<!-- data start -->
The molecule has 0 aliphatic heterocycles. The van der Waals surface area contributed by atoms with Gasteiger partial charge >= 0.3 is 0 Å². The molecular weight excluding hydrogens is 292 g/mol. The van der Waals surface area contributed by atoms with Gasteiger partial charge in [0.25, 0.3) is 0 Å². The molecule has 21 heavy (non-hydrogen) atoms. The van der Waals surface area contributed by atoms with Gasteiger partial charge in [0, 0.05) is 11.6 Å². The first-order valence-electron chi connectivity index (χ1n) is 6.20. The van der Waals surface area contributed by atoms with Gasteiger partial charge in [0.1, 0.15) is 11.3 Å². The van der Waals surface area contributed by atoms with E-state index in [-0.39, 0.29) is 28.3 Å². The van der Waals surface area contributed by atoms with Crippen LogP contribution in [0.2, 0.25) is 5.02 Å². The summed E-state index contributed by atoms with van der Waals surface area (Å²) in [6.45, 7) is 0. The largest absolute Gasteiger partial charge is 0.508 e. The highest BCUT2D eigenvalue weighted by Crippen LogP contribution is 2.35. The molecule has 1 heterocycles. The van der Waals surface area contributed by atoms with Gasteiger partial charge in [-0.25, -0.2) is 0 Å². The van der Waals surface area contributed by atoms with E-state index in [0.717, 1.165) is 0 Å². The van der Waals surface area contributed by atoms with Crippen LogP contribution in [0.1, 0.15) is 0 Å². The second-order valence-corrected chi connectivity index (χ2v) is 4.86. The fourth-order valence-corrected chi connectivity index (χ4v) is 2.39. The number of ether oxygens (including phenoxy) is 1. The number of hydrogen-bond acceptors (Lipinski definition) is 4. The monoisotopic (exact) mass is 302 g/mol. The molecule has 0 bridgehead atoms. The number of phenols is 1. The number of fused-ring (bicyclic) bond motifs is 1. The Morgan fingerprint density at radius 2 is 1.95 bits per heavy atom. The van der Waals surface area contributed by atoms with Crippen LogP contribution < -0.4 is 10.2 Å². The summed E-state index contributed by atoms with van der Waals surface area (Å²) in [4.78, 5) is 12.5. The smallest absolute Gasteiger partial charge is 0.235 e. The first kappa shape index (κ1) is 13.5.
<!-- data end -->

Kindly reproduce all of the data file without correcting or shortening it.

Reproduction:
The molecule has 0 aliphatic heterocycles. The van der Waals surface area contributed by atoms with Gasteiger partial charge >= 0.3 is 0 Å². The molecular weight excluding hydrogens is 292 g/mol. The van der Waals surface area contributed by atoms with Gasteiger partial charge in [0.25, 0.3) is 0 Å². The molecule has 21 heavy (non-hydrogen) atoms. The van der Waals surface area contributed by atoms with Gasteiger partial charge in [0, 0.05) is 11.6 Å². The first-order valence-electron chi connectivity index (χ1n) is 6.20. The van der Waals surface area contributed by atoms with Gasteiger partial charge in [0.1, 0.15) is 11.3 Å². The van der Waals surface area contributed by atoms with E-state index in [-0.39, 0.29) is 28.3 Å². The van der Waals surface area contributed by atoms with Crippen LogP contribution in [0.2, 0.25) is 5.02 Å². The summed E-state index contributed by atoms with van der Waals surface area (Å²) in [6.45, 7) is 0. The largest absolute Gasteiger partial charge is 0.508 e. The highest BCUT2D eigenvalue weighted by Crippen LogP contribution is 2.35. The molecule has 1 heterocycles. The van der Waals surface area contributed by atoms with Gasteiger partial charge in [-0.25, -0.2) is 0 Å². The van der Waals surface area contributed by atoms with E-state index in [0.717, 1.165) is 0 Å². The van der Waals surface area contributed by atoms with Crippen LogP contribution in [0.1, 0.15) is 0 Å². The second-order valence-corrected chi connectivity index (χ2v) is 4.86. The fourth-order valence-corrected chi connectivity index (χ4v) is 2.39. The number of ether oxygens (including phenoxy) is 1. The number of hydrogen-bond acceptors (Lipinski definition) is 4. The monoisotopic (exact) mass is 302 g/mol. The molecule has 0 bridgehead atoms. The number of phenols is 1. The number of fused-ring (bicyclic) bond motifs is 1. The Morgan fingerprint density at radius 2 is 1.95 bits per heavy atom. The van der Waals surface area contributed by atoms with Crippen LogP contribution < -0.4 is 10.2 Å². The summed E-state index contributed by atoms with van der Waals surface area (Å²) in [4.78, 5) is 12.5. The smallest absolute Gasteiger partial charge is 0.235 e. The first kappa shape index (κ1) is 13.5.